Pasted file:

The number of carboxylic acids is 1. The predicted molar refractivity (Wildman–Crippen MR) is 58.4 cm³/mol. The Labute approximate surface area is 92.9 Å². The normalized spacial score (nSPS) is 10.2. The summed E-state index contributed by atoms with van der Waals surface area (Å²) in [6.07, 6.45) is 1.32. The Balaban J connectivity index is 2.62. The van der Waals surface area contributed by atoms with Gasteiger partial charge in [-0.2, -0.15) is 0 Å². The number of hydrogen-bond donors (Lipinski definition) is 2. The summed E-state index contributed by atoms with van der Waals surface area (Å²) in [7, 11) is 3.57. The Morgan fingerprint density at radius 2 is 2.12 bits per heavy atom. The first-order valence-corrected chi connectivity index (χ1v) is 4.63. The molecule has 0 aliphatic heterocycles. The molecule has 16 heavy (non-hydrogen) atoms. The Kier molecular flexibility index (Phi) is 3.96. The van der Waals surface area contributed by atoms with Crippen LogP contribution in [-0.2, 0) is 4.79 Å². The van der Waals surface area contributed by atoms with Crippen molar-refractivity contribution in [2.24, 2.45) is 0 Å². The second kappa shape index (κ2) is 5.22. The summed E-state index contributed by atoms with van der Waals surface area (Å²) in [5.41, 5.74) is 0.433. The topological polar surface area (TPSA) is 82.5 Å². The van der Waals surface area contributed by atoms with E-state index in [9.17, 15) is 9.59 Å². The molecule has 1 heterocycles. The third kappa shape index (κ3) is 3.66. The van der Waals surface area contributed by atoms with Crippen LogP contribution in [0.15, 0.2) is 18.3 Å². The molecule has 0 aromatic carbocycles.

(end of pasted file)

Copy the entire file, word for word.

The number of carboxylic acids is 1. The predicted molar refractivity (Wildman–Crippen MR) is 58.4 cm³/mol. The Labute approximate surface area is 92.9 Å². The normalized spacial score (nSPS) is 10.2. The summed E-state index contributed by atoms with van der Waals surface area (Å²) in [6.07, 6.45) is 1.32. The Balaban J connectivity index is 2.62. The van der Waals surface area contributed by atoms with Gasteiger partial charge in [-0.2, -0.15) is 0 Å². The number of hydrogen-bond donors (Lipinski definition) is 2. The summed E-state index contributed by atoms with van der Waals surface area (Å²) in [7, 11) is 3.57. The Morgan fingerprint density at radius 2 is 2.12 bits per heavy atom. The first-order valence-corrected chi connectivity index (χ1v) is 4.63. The molecule has 0 aliphatic heterocycles. The molecule has 16 heavy (non-hydrogen) atoms. The Kier molecular flexibility index (Phi) is 3.96. The van der Waals surface area contributed by atoms with Crippen LogP contribution in [-0.2, 0) is 4.79 Å². The van der Waals surface area contributed by atoms with Crippen molar-refractivity contribution in [2.24, 2.45) is 0 Å². The second kappa shape index (κ2) is 5.22. The summed E-state index contributed by atoms with van der Waals surface area (Å²) in [5.41, 5.74) is 0.433. The topological polar surface area (TPSA) is 82.5 Å². The van der Waals surface area contributed by atoms with E-state index in [9.17, 15) is 9.59 Å². The molecule has 1 heterocycles. The third kappa shape index (κ3) is 3.66. The van der Waals surface area contributed by atoms with Crippen LogP contribution in [0.15, 0.2) is 18.3 Å². The molecule has 0 aromatic carbocycles.